With the support posts up and the flooring joists installed, progress on the playhouse can continue. Next steps were to add flooring, framing, and sheathing. The flooring was easy since the the dimensions of the playhouse are 8′ x 12′ (3 sheets of plywood laid next to each other).
The framing was a more complex situation with the introduction of doors and windows. These had to be planned out and properly framed. We opted to build the east and west wall frames on the floor of the playhouse, sheath, and raise into place. This option was much safer than framing the wall in place and then trying to sheath it. Some safety concerns included the height we would be working off the ground and the hillside resulting in less than stable ladder placements. The south wall was the easiest to deal with since the deck could be used as a work space. The north wall was also easy to frame in place because it is only a few feet off the ground.
Alex’s birthday has come and gone and unfortunately the playhouse wasn’t finished in time. We experienced a delay with having to move the playhouse location in order to maintain good relations with our neighbors. Lesson learned, go into more detail on what one is seeking approval. All is good, friendly relations were preserved. In part thanks to the use of the demo hammer – quick work was made of hole digging and original footer destruction. Everything else transferred over (brackets were salvaged!), the posts just had to be cut down to accommodate the different elevation.
Critical Tools: Levels – old school and laser, circular saw, reciprocating saw, measuring tape, drill with spade bit, guide string
Create channel is post, drill through bolt holes, mount post.
Determine desired floor height and use laser level to determine cut down post height of a single post (cut down post height = top of post – floor decking – floor joist)
Cut posts down to proper height and notch out shoulder for support beams.
Tip(s): Use the laser level to mark the posts at dusk. Makes it much easier to see the line.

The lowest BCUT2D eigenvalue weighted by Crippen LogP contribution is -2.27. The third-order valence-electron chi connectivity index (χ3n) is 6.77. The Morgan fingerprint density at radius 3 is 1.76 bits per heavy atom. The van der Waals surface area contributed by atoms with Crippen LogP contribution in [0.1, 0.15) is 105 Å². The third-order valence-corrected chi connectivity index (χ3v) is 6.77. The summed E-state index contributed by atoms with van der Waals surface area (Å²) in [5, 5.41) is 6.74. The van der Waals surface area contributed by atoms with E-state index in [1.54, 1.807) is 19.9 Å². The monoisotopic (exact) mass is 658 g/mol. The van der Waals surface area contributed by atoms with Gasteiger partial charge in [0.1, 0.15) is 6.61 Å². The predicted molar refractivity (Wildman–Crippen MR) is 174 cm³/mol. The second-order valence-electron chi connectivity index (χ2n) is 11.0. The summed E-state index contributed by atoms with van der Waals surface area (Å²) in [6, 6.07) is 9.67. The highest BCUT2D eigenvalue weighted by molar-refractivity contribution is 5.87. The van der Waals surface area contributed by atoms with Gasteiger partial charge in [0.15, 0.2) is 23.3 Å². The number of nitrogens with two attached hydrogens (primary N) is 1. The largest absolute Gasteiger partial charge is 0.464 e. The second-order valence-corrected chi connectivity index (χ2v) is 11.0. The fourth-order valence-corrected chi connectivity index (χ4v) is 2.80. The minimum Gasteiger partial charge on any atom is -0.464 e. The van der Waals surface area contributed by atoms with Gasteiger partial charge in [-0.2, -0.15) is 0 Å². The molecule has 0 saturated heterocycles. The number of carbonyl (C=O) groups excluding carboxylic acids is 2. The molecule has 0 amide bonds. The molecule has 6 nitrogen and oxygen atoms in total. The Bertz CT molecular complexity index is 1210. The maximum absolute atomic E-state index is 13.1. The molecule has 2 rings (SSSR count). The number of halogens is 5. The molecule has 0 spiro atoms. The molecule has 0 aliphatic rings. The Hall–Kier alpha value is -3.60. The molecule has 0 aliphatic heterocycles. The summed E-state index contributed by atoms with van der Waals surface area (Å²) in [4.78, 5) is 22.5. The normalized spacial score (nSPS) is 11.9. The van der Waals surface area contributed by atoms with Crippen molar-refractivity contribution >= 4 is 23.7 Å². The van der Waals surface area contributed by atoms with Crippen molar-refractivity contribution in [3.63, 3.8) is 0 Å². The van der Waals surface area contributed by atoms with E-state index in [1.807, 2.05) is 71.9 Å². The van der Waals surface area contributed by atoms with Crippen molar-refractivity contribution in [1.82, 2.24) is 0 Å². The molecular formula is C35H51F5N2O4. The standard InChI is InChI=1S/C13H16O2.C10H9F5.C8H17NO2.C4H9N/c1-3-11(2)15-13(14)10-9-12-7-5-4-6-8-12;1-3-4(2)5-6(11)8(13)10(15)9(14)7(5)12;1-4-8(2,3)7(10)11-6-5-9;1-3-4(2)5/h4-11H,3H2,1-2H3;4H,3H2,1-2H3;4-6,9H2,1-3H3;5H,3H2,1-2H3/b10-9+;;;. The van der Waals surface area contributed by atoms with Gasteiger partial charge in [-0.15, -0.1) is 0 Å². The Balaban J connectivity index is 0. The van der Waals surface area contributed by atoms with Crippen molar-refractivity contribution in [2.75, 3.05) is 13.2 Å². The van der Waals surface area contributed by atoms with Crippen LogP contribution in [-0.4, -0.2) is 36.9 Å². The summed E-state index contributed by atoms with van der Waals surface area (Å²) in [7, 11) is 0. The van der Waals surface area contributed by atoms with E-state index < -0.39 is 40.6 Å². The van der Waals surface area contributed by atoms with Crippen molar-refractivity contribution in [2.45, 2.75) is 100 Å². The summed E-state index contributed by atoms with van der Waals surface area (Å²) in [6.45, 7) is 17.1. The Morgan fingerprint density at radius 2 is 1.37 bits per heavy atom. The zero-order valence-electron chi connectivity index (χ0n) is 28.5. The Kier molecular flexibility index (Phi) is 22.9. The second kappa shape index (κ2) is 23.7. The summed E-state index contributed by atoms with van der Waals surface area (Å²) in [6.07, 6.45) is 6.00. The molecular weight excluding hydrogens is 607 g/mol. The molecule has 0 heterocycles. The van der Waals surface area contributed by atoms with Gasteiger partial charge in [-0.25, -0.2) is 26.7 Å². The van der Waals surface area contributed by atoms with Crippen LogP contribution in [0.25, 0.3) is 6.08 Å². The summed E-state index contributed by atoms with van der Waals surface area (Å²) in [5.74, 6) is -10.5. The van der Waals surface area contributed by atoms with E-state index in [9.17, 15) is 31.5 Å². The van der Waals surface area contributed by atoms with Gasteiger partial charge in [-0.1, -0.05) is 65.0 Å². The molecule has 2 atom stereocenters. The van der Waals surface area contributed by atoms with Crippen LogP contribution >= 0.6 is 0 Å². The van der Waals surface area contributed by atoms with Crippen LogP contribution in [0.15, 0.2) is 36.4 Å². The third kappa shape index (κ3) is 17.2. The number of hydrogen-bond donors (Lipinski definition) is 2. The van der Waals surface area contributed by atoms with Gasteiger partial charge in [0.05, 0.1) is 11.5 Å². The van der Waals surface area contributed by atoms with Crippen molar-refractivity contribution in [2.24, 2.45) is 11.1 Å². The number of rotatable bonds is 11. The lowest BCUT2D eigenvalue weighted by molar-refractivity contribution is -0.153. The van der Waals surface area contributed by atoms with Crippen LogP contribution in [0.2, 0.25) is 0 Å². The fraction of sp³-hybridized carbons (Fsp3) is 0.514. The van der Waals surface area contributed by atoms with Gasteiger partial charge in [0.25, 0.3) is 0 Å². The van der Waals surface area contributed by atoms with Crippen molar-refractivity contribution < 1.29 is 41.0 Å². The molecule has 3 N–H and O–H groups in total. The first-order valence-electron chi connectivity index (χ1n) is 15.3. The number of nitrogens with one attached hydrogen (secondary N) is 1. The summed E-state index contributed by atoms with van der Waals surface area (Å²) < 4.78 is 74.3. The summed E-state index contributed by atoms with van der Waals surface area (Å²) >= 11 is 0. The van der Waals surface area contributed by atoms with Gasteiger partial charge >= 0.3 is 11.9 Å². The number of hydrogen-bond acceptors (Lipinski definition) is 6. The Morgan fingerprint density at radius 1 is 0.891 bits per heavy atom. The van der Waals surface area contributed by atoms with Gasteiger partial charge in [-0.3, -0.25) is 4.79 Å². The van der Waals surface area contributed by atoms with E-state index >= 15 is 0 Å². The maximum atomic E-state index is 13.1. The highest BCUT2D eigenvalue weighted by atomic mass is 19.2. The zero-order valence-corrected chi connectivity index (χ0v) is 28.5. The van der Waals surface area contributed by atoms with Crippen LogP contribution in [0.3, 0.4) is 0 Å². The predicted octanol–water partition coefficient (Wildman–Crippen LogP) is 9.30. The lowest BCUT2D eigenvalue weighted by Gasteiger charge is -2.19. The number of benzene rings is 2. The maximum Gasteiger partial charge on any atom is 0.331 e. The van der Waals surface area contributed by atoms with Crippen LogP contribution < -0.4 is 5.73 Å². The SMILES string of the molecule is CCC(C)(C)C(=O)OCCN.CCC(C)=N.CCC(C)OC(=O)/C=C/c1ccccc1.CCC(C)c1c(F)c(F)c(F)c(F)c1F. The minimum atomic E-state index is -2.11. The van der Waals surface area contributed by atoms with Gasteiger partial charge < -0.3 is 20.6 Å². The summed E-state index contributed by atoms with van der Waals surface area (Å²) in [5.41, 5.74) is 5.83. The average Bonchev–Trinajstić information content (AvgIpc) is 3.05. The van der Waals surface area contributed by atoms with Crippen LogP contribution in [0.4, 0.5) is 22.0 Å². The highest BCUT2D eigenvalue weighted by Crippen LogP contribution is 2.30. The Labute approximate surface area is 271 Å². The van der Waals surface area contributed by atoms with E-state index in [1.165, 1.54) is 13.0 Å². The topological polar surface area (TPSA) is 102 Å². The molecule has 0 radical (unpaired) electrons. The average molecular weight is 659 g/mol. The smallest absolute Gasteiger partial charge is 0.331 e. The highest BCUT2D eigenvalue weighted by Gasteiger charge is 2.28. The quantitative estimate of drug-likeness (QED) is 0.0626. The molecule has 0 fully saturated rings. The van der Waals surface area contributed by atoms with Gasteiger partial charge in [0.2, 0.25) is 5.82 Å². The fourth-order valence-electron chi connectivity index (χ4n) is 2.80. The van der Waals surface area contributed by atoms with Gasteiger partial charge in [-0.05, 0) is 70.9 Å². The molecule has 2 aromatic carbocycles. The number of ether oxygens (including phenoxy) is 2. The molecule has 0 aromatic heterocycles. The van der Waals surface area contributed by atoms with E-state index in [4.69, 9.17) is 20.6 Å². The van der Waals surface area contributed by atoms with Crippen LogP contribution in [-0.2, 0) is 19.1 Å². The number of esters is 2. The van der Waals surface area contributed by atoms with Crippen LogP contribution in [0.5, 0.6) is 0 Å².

Know your tools. We mounted the laser level to make the top of all posts (floor height). While we struggled with the optical illusion introduced by the land’s slope, something still didn’t look right. We fastened a 2 x 4 along the marks across two posts and checked with an old fashioned level. Definitely out of level. Looking closer at the laser level it was determined the wrong setting was being used. Whoops. Second tip is when in doubt using a different method to confirm what you are seeing.
With Alex’s birthday fast approaching, we thought it was time he had a playhouse to enjoy. Our initial plan was to purchase a playhouse from Costco or Amazon (something like this, not this – read the reviews), but discovered the smallest ones needed a flat area approximately 154 square feet for the structure and 598 square feet for a safe play area. Our sloped mountain lot does not have this type of level area, at least not without a major earth moving project.
Plan B? Build a playhouse from scratch! Since we can’t find something that suits our lot, we are going to build. And our next house project is with the various engineers, we need something to keep us busy.
As always with our construction posts, when associated with actual building, ‘we’ is Dave.
Preparation:Select build site, with consideration for set backs. Know your local regulations on how large of a structure you can build without a permit.
Critical Tools: Makita 20 lb Demolition Hammer – This tool was rented from Home Depot and was selected because it also has drill functionality. Just in case rocks are encountered in the Rocky Mountains.
Trigonometry and guide string – To ensure square corners just remember a^2 + b^2 = c^2. Yes, that seemingly useless class will come back to haunt you.
Dig first hole and set concrete form
Mix and pour concrete, set support brackets
Confirm location of next hole
Skill Level: Advanced/Expert. There is trigonometry involved.
Tip(s): Just rent the demolition hammer. A post hole digger and breaker bar will only get you so far.